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Proceedings of the 38th Annual Hawaii International Conference on System Sciences (2005)
Big Island, Hawaii
Jan. 3, 2005 to Jan. 6, 2005
ISSN: 1530-1605
ISBN: 0-7695-2268-8
pp: 279c
Mudita Singhal , Pacific Northwest National Laboratory, Richland, WA
Kyle Klicker , Pacific Northwest National Laboratory, Richland, WA
George Chin , Pacific Northwest National Laboratory, Richland, WA
Lynn Trease , Pacific Northwest National Laboratory, Richland, WA
Eric Stephan , Pacific Northwest National Laboratory, Richland, WA
Deborah Gracio , Pacific Northwest National Laboratory, Richland, WA
ABSTRACT
The use of computer tools and technologies is unavoidable when it comes to conducting mass spectrometry (MS) research at any significant level. This is mainly due to the large volume of MS data and the processing rates required. Most of the existing tools focus on one particular task: be it storing and maintaining the data or visualizing the dataset to draw inferences from the data. But for the researcher the problem of manually retrieving a large dataset from a datasource and customizing it for a particular visualization application is a daunting task in itself. This paper describes the Computational Cell Environment (CCE) which is a problem-solving environment for systems biology that provides uniform and integrated access to distributed, heterogeneous biological data sources and analysis applications, through a multi-tiered architecture. This paper also illustrates the necessity for such a tool by discussing its usage in proteomics research being performed on the diseased and normal states of Deinococcus Radiodurans along with corresponding curated data collected from community resources.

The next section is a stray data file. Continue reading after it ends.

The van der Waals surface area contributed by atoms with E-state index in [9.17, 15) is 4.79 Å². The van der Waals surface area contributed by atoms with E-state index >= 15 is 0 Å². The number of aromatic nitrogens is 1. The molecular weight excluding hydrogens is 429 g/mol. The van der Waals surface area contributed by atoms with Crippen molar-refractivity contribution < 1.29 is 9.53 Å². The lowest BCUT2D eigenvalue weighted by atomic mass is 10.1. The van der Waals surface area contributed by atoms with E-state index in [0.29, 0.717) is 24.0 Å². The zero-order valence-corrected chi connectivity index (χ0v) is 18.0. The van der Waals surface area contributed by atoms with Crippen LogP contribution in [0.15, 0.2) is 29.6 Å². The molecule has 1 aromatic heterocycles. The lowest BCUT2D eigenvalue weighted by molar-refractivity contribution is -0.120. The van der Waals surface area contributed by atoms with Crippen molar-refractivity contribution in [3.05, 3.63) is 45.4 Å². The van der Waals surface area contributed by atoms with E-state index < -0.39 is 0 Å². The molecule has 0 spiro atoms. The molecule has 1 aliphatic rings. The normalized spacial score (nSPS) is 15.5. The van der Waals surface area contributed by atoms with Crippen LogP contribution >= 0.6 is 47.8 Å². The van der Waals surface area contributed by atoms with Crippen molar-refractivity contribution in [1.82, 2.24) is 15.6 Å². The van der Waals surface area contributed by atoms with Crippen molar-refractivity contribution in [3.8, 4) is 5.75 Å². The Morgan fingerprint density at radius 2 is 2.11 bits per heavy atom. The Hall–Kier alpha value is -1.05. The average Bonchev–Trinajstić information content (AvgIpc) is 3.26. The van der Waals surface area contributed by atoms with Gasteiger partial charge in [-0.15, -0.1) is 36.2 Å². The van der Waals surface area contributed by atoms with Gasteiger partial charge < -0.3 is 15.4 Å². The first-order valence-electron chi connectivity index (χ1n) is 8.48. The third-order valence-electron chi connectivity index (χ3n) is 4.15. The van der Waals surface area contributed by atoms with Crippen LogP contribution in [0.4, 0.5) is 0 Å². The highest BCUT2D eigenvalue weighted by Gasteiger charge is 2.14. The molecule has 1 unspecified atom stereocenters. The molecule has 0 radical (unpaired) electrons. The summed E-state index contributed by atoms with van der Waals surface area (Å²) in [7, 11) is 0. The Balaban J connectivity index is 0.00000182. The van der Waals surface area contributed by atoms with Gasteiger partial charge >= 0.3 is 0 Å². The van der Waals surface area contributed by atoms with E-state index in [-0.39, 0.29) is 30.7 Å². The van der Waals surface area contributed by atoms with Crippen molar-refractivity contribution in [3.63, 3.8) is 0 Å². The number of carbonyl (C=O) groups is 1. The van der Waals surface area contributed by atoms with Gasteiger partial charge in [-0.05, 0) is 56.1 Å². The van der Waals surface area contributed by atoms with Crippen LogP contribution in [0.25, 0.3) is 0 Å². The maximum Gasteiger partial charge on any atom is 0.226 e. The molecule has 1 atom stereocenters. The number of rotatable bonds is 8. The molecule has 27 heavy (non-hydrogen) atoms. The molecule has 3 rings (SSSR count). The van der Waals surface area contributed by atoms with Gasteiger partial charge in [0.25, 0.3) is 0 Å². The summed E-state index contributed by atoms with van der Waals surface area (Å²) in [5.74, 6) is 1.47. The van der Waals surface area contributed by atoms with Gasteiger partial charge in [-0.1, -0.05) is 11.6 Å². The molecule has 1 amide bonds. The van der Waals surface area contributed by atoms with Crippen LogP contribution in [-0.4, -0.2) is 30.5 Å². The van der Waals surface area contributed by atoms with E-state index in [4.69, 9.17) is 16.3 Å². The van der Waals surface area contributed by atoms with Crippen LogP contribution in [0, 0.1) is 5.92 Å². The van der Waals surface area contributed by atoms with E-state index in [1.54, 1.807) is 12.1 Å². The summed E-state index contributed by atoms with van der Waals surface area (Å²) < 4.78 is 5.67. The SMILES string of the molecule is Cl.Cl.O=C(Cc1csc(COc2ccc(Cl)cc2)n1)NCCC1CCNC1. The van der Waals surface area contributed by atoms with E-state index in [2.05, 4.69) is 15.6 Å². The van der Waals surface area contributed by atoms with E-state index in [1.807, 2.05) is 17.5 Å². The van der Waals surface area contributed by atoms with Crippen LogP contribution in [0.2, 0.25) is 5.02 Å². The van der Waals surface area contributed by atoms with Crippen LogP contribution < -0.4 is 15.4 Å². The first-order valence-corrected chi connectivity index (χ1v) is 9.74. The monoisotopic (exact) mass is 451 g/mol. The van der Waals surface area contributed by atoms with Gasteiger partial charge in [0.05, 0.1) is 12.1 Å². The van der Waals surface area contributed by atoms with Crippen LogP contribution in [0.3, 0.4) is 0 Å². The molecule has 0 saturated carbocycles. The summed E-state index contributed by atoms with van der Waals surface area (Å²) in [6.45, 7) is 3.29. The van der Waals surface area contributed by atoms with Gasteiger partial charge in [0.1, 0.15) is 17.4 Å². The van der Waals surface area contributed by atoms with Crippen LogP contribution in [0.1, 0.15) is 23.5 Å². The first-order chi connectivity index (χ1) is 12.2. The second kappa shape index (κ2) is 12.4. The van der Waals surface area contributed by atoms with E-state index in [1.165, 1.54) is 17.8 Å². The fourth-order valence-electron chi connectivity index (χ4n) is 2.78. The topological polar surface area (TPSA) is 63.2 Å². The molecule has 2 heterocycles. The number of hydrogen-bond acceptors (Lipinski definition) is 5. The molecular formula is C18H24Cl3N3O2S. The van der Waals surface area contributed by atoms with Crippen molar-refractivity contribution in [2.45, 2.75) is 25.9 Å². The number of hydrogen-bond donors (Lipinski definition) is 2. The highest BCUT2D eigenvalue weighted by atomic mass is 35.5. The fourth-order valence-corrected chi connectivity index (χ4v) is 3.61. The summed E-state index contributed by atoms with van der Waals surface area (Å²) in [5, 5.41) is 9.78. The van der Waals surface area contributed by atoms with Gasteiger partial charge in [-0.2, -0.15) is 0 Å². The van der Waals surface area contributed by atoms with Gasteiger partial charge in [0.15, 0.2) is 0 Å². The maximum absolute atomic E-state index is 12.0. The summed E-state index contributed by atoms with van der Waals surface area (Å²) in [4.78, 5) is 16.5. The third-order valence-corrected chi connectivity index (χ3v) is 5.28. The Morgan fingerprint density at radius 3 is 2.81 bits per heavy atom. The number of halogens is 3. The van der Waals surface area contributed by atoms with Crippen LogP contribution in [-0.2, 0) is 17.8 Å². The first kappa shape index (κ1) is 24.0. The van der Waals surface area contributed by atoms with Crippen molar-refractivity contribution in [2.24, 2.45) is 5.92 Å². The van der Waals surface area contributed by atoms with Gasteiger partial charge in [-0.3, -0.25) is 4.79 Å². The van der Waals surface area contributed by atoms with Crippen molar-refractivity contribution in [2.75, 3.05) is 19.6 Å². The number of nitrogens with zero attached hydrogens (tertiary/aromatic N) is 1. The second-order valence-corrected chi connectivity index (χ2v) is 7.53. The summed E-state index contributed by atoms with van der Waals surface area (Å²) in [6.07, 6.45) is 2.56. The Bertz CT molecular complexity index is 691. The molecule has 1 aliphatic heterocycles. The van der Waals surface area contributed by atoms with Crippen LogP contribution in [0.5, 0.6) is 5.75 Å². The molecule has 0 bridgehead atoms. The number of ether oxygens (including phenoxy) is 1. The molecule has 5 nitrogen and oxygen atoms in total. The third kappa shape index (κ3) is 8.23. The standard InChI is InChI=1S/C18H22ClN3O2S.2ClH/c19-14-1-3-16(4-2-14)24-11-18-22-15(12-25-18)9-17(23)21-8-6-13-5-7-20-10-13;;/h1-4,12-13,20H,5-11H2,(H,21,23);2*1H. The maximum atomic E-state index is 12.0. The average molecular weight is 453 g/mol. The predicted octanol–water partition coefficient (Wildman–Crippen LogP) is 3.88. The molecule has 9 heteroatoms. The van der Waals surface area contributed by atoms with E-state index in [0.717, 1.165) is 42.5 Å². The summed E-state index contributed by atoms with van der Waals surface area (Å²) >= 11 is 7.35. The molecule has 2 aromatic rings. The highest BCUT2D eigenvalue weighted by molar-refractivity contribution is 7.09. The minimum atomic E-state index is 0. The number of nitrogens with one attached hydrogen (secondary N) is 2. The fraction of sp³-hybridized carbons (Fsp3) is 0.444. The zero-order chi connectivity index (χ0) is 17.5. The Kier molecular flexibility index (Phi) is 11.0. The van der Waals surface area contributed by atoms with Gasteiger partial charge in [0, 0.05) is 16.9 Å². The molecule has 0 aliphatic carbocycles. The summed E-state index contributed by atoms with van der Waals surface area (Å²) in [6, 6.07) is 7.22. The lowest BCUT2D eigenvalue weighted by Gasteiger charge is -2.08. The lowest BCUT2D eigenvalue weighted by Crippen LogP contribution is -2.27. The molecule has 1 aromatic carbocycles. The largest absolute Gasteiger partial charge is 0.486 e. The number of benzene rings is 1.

INDEX TERMS
proteomics, information management, problem solving environment, visualization
CITATION

M. Singhal, K. Klicker, E. Stephan, D. Gracio, L. Trease and G. Chin, "Bioinformatics Approach for Exploring MS/MS Proteomics Data," Proceedings of the 38th Annual Hawaii International Conference on System Sciences(HICSS), Big Island, HI, USA USA, 2005, pp. 279c.
doi:10.1109/HICSS.2005.119
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